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Fear and Hope in South Sudan as Refugees Start to Cross Border Again
January 7, 2013
South Sudan 2012 © Paula Bronstein/Getty Images
More than 170,000 people who fled violence in Sudan are living in refugee camps in South Sudan. Doctors Without Borders/Médecins Sans Frontières (MSF) has been assisting the refugees since November 2011, running field hospitals and providing supplies of clean drinking water and oral rehydration fluids.
Now that the floods caused by the rainy season are subsiding refugees are starting to cross the border again. In December 2012, around 370 refugees arrived at the border village of El Fuj, traveling in two groups and arriving a few days apart. This is a small number compared to last year, when 35,000 people crossed the border in the space of just three weeks. Time will tell if the numbers will increase.
While the camps in South Sudan provide relative safety, refugees living there face dire conditions. There are still shortages of clean water—at times, 40 percent of medical consultations carried out by MSF were related to diarrhea—and there are ongoing occurrences of Hepatitis E. In Batil Camp (which hosts around 35,000 refugees), mortality rates were more than double emergency thresholds in summer 2012, and more than a quarter of the children under the age of five were malnourished. Since September 2012, conditions have improved in many areas and mortality rates have dropped, but nutrition and food security are still serious concerns.
Fleeing Violence and Insecurity
The newly arrived refugees, members of the Ingessana ethnic group, bring with them stories of lives made desperate by ongoing violence, of the agony of having to leave loved ones behind, and of the difficult and dangerous journey to the border. “We left because of war,” said one 36-year-old mother. “For the last one-and-a-half years we have been bombed by the planes every day. We lived in the forest; there was no chance for school for the children, no health care or medicine. Food we got from the ground, but not corn. Water we would collect in the early mornings. This has happened all seasons.”
“Villages were burnt down,” recalled a 22-year-old woman who arrived with her husband and their four children, the youngest of whom was just 1 month old. “It was not safe anymore. We lived in fear. We did not want to leave but we could not stay. We traveled with our families; we had to leave some people behind who were not able to travel.”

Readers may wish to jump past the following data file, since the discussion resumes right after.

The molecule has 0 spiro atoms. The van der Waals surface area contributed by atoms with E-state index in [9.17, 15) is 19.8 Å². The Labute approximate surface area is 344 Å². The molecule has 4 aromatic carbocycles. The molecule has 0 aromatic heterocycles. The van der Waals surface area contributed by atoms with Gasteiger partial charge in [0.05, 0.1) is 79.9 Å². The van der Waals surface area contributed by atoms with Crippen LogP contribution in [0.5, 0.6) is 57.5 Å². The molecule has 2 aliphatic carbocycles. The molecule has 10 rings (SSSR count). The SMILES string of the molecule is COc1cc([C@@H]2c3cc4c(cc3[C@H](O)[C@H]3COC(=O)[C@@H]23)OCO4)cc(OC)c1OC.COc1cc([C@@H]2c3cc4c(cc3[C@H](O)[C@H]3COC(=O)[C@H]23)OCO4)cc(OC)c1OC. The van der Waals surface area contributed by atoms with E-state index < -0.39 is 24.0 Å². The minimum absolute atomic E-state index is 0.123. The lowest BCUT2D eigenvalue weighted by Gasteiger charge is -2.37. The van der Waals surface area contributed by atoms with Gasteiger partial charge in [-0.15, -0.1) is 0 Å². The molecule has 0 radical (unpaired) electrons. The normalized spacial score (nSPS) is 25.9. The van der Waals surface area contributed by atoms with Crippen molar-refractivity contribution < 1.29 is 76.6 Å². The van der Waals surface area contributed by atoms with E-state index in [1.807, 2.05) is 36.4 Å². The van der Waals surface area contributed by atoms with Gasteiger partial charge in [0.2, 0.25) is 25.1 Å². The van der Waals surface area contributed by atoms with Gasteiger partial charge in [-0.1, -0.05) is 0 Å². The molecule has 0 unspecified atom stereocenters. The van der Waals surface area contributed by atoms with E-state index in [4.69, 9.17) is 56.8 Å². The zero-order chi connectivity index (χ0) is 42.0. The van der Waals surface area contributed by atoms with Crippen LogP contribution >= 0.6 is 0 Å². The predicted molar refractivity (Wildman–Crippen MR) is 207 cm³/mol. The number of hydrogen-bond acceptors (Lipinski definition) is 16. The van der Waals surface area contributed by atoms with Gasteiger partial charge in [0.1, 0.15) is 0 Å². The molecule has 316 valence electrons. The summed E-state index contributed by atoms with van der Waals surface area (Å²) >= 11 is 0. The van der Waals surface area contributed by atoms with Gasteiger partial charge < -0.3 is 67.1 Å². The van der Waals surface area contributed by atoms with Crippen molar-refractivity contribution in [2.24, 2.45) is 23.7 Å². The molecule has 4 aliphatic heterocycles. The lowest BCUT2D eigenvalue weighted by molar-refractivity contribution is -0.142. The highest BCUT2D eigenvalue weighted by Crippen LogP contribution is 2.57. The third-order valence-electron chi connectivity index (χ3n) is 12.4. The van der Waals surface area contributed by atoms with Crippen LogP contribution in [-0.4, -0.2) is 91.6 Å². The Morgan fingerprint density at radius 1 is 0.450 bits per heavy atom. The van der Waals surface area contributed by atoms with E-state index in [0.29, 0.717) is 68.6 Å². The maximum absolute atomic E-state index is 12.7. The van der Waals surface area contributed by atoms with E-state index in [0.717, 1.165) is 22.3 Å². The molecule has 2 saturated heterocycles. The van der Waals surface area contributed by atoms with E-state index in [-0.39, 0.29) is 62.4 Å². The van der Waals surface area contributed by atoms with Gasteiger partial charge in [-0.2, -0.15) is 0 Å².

Men described feeling as if they could be killed at any time and fearing that women and girls would be raped by invaders. An 18-year-old woman who traveled with her child to join her husband wept when she recalled having to leave her elderly parents behind, saying she did not know what would happen to them or who would be able to help them.
Another woman described how her 15-year-old son had died from a gunshot wound just before they left. Her youngest child, a baby girl, became sick on the journey and died shortly after they reached Jamam.
Days Walking with No Food
The refugees traveled for around eight days to reach El Fuj, mostly on foot and occasionally by tractor. They had some water, but no food. One group lost five people, most of them elderly, who were too weak from hunger to carry on. “It was tiring carrying our possessions and the young children,” said one 35-year-old woman. “We walked at night for safety, but still had to walk during the day.”
On the journey, some refugees suffered from malaria; others reported body pains, headaches, stomach pains, “hunger pains,” and infections. “We lost people along the way,” the woman said.
Some Sanctuary at Jamam Camp
Though the journey was difficult, the refugees also speak of the relief they felt when they reached safety, health care, shelter, and food in Jamam camp, one of four refugee camps in South Sudan’s Maban County. A group of women related their anxieties about the journey and their fear about what would happen when they reached South Sudan. Now, they said, they felt very safe, and were happy because their children were healthier.
The refugees expect that more people from their villages will join them in South Sudan as soon as they can find a way to escape get there. Perhaps one day life will return to normal, and they will be able to think about the future, but for now, their needs and hopes are very immediate: “Food and water, health care and medicine—and not to fear for our children anymore,” one woman said. Another summarized her hopes as follows: “To have a hospital for our people, to have schools for our children, to cultivate, and to rest—all the things that we should have.”